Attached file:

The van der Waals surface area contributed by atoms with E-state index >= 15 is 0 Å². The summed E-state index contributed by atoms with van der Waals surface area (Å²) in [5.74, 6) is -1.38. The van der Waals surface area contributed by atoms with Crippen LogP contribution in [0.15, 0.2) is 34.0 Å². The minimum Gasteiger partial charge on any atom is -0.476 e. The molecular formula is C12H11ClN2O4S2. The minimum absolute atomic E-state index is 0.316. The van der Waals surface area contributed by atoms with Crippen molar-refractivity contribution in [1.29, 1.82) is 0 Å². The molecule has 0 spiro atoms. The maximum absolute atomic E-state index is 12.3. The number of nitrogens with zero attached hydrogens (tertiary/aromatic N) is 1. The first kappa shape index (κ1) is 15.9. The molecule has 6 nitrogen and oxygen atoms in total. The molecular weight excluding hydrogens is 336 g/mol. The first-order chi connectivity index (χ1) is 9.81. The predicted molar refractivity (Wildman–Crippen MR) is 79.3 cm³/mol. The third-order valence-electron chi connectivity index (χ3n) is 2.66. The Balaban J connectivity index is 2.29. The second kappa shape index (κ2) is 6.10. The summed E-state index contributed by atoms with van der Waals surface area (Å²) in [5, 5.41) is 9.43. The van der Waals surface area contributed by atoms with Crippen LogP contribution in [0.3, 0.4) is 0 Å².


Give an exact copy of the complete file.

The van der Waals surface area contributed by atoms with E-state index >= 15 is 0 Å². The summed E-state index contributed by atoms with van der Waals surface area (Å²) in [5.74, 6) is -1.38. The van der Waals surface area contributed by atoms with Crippen LogP contribution in [0.15, 0.2) is 34.0 Å². The minimum Gasteiger partial charge on any atom is -0.476 e. The molecular formula is C12H11ClN2O4S2. The minimum absolute atomic E-state index is 0.316. The van der Waals surface area contributed by atoms with Crippen molar-refractivity contribution in [1.29, 1.82) is 0 Å². The molecule has 0 spiro atoms. The maximum absolute atomic E-state index is 12.3. The number of nitrogens with zero attached hydrogens (tertiary/aromatic N) is 1. The first kappa shape index (κ1) is 15.9. The molecule has 6 nitrogen and oxygen atoms in total. The molecular weight excluding hydrogens is 336 g/mol. The first-order chi connectivity index (χ1) is 9.81. The predicted molar refractivity (Wildman–Crippen MR) is 79.3 cm³/mol. The third-order valence-electron chi connectivity index (χ3n) is 2.66. The Balaban J connectivity index is 2.29. The second kappa shape index (κ2) is 6.10. The summed E-state index contributed by atoms with van der Waals surface area (Å²) in [5, 5.41) is 9.43. The van der Waals surface area contributed by atoms with Crippen LogP contribution in [0.3, 0.4) is 0 Å².